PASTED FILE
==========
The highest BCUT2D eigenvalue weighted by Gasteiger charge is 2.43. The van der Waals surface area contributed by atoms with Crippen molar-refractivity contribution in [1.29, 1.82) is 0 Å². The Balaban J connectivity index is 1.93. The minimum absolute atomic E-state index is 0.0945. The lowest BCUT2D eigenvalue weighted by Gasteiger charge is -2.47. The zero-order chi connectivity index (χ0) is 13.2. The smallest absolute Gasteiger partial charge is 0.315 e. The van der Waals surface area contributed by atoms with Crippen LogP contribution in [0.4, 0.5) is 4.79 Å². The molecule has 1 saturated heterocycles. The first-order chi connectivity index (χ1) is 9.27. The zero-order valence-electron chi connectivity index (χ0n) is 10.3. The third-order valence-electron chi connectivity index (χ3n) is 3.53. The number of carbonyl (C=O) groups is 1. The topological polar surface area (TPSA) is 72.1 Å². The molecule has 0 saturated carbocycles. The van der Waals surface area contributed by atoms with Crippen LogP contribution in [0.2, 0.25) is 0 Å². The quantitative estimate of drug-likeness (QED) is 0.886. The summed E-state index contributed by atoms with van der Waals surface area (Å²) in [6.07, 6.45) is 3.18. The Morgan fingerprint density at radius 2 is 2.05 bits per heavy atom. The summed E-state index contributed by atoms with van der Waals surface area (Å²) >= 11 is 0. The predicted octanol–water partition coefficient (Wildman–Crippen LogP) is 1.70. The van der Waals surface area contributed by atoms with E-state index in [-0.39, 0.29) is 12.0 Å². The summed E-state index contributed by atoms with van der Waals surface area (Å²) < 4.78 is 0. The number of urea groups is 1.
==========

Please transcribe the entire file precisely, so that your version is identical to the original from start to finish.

The highest BCUT2D eigenvalue weighted by Gasteiger charge is 2.43. The van der Waals surface area contributed by atoms with Crippen molar-refractivity contribution in [1.29, 1.82) is 0 Å². The Balaban J connectivity index is 1.93. The minimum absolute atomic E-state index is 0.0945. The lowest BCUT2D eigenvalue weighted by Gasteiger charge is -2.47. The zero-order chi connectivity index (χ0) is 13.2. The smallest absolute Gasteiger partial charge is 0.315 e. The van der Waals surface area contributed by atoms with Crippen LogP contribution in [0.4, 0.5) is 4.79 Å². The molecule has 1 saturated heterocycles. The first-order chi connectivity index (χ1) is 9.27. The zero-order valence-electron chi connectivity index (χ0n) is 10.3. The third-order valence-electron chi connectivity index (χ3n) is 3.53. The number of carbonyl (C=O) groups is 1. The topological polar surface area (TPSA) is 72.1 Å². The molecule has 0 saturated carbocycles. The van der Waals surface area contributed by atoms with Crippen LogP contribution in [0.2, 0.25) is 0 Å². The quantitative estimate of drug-likeness (QED) is 0.886. The summed E-state index contributed by atoms with van der Waals surface area (Å²) in [6.07, 6.45) is 3.18. The Morgan fingerprint density at radius 2 is 2.05 bits per heavy atom. The summed E-state index contributed by atoms with van der Waals surface area (Å²) >= 11 is 0. The predicted octanol–water partition coefficient (Wildman–Crippen LogP) is 1.70. The van der Waals surface area contributed by atoms with E-state index in [-0.39, 0.29) is 12.0 Å². The summed E-state index contributed by atoms with van der Waals surface area (Å²) < 4.78 is 0. The number of urea groups is 1.